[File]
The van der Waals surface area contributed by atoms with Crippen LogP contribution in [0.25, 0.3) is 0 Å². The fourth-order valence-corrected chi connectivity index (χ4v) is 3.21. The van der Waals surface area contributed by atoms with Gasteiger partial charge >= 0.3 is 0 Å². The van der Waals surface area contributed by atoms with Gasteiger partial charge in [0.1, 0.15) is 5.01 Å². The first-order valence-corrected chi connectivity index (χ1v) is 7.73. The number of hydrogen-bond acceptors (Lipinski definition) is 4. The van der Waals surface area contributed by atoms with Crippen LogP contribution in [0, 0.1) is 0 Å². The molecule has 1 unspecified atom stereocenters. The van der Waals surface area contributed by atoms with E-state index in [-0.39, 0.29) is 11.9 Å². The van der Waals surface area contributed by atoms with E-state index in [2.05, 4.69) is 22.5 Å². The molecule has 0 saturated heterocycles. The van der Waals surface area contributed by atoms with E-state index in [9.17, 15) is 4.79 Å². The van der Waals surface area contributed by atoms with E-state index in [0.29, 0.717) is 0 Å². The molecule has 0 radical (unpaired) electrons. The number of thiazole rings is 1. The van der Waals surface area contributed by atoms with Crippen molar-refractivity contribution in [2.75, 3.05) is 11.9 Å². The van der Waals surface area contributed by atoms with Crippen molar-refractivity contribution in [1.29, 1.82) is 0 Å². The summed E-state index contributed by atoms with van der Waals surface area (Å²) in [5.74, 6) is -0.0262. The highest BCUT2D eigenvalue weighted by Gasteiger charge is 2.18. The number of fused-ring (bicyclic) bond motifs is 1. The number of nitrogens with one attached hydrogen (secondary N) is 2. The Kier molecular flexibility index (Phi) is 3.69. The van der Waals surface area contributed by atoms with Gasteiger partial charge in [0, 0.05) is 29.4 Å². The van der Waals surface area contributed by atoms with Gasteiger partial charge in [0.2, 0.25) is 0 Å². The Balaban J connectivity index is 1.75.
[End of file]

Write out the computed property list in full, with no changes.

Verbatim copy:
The van der Waals surface area contributed by atoms with Crippen LogP contribution in [0.25, 0.3) is 0 Å². The fourth-order valence-corrected chi connectivity index (χ4v) is 3.21. The van der Waals surface area contributed by atoms with Gasteiger partial charge >= 0.3 is 0 Å². The van der Waals surface area contributed by atoms with Gasteiger partial charge in [0.1, 0.15) is 5.01 Å². The first-order valence-corrected chi connectivity index (χ1v) is 7.73. The number of hydrogen-bond acceptors (Lipinski definition) is 4. The van der Waals surface area contributed by atoms with Crippen LogP contribution in [0, 0.1) is 0 Å². The molecule has 1 unspecified atom stereocenters. The van der Waals surface area contributed by atoms with E-state index in [-0.39, 0.29) is 11.9 Å². The van der Waals surface area contributed by atoms with E-state index in [2.05, 4.69) is 22.5 Å². The molecule has 0 saturated heterocycles. The van der Waals surface area contributed by atoms with E-state index in [9.17, 15) is 4.79 Å². The van der Waals surface area contributed by atoms with E-state index in [0.29, 0.717) is 0 Å². The molecule has 0 radical (unpaired) electrons. The number of thiazole rings is 1. The van der Waals surface area contributed by atoms with Crippen molar-refractivity contribution in [2.75, 3.05) is 11.9 Å². The van der Waals surface area contributed by atoms with Crippen molar-refractivity contribution in [1.29, 1.82) is 0 Å². The summed E-state index contributed by atoms with van der Waals surface area (Å²) in [5.74, 6) is -0.0262. The highest BCUT2D eigenvalue weighted by Gasteiger charge is 2.18. The number of fused-ring (bicyclic) bond motifs is 1. The number of nitrogens with one attached hydrogen (secondary N) is 2. The Kier molecular flexibility index (Phi) is 3.69. The van der Waals surface area contributed by atoms with Gasteiger partial charge in [0, 0.05) is 29.4 Å². The van der Waals surface area contributed by atoms with Gasteiger partial charge in [0.2, 0.25) is 0 Å². The Balaban J connectivity index is 1.75.